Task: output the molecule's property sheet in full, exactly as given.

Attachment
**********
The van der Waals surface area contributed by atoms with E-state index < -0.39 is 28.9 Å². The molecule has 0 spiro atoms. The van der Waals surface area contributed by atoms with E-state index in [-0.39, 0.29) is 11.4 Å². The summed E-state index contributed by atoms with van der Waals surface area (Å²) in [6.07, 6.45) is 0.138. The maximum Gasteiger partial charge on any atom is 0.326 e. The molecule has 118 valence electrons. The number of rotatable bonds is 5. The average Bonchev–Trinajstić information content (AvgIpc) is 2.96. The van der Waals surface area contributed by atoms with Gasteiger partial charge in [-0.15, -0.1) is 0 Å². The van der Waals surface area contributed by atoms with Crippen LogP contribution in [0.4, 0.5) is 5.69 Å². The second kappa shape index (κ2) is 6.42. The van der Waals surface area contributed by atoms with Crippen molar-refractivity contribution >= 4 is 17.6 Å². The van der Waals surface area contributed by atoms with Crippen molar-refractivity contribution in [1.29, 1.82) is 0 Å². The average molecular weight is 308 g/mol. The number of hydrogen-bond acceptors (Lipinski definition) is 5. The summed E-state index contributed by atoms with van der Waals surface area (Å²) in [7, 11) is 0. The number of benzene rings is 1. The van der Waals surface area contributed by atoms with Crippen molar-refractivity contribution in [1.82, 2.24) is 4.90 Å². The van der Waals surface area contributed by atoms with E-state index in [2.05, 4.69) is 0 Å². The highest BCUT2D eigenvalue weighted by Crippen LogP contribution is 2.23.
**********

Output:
The van der Waals surface area contributed by atoms with E-state index < -0.39 is 28.9 Å². The molecule has 0 spiro atoms. The van der Waals surface area contributed by atoms with E-state index in [-0.39, 0.29) is 11.4 Å². The summed E-state index contributed by atoms with van der Waals surface area (Å²) in [6.07, 6.45) is 0.138. The maximum Gasteiger partial charge on any atom is 0.326 e. The molecule has 118 valence electrons. The number of rotatable bonds is 5. The average Bonchev–Trinajstić information content (AvgIpc) is 2.96. The van der Waals surface area contributed by atoms with Gasteiger partial charge in [-0.15, -0.1) is 0 Å². The van der Waals surface area contributed by atoms with Crippen LogP contribution in [0.4, 0.5) is 5.69 Å². The second kappa shape index (κ2) is 6.42. The van der Waals surface area contributed by atoms with Crippen molar-refractivity contribution >= 4 is 17.6 Å². The van der Waals surface area contributed by atoms with Crippen molar-refractivity contribution in [1.29, 1.82) is 0 Å². The average molecular weight is 308 g/mol. The number of hydrogen-bond acceptors (Lipinski definition) is 5. The summed E-state index contributed by atoms with van der Waals surface area (Å²) in [7, 11) is 0. The number of benzene rings is 1. The van der Waals surface area contributed by atoms with Crippen molar-refractivity contribution in [1.82, 2.24) is 4.90 Å². The van der Waals surface area contributed by atoms with E-state index in [2.05, 4.69) is 0 Å². The highest BCUT2D eigenvalue weighted by Crippen LogP contribution is 2.23.